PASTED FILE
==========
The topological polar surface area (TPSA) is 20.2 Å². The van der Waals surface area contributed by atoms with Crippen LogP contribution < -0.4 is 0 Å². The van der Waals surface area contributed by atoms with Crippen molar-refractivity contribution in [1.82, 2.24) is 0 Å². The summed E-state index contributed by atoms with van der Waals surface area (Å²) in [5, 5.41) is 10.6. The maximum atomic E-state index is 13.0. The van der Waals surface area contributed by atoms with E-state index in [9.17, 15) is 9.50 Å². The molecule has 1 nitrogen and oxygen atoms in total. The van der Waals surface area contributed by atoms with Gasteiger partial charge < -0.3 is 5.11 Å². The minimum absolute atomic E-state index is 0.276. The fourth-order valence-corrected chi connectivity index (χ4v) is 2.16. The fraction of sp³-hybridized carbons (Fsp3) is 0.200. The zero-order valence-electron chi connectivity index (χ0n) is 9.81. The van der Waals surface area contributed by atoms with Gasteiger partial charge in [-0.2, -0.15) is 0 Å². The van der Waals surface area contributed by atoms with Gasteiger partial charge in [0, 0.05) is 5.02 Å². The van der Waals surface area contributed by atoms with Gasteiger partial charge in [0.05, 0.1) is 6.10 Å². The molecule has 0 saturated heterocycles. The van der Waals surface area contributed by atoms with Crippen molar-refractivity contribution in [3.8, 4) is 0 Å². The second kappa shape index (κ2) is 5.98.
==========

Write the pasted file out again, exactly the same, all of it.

The topological polar surface area (TPSA) is 20.2 Å². The van der Waals surface area contributed by atoms with Crippen LogP contribution < -0.4 is 0 Å². The van der Waals surface area contributed by atoms with Crippen molar-refractivity contribution in [1.82, 2.24) is 0 Å². The summed E-state index contributed by atoms with van der Waals surface area (Å²) in [5, 5.41) is 10.6. The maximum atomic E-state index is 13.0. The van der Waals surface area contributed by atoms with E-state index in [9.17, 15) is 9.50 Å². The molecule has 1 nitrogen and oxygen atoms in total. The van der Waals surface area contributed by atoms with Gasteiger partial charge < -0.3 is 5.11 Å². The minimum absolute atomic E-state index is 0.276. The fourth-order valence-corrected chi connectivity index (χ4v) is 2.16. The fraction of sp³-hybridized carbons (Fsp3) is 0.200. The zero-order valence-electron chi connectivity index (χ0n) is 9.81. The van der Waals surface area contributed by atoms with Gasteiger partial charge in [-0.2, -0.15) is 0 Å². The van der Waals surface area contributed by atoms with Gasteiger partial charge in [0, 0.05) is 5.02 Å². The van der Waals surface area contributed by atoms with Gasteiger partial charge in [0.05, 0.1) is 6.10 Å². The molecule has 0 saturated heterocycles. The van der Waals surface area contributed by atoms with Crippen molar-refractivity contribution in [3.8, 4) is 0 Å². The second kappa shape index (κ2) is 5.98.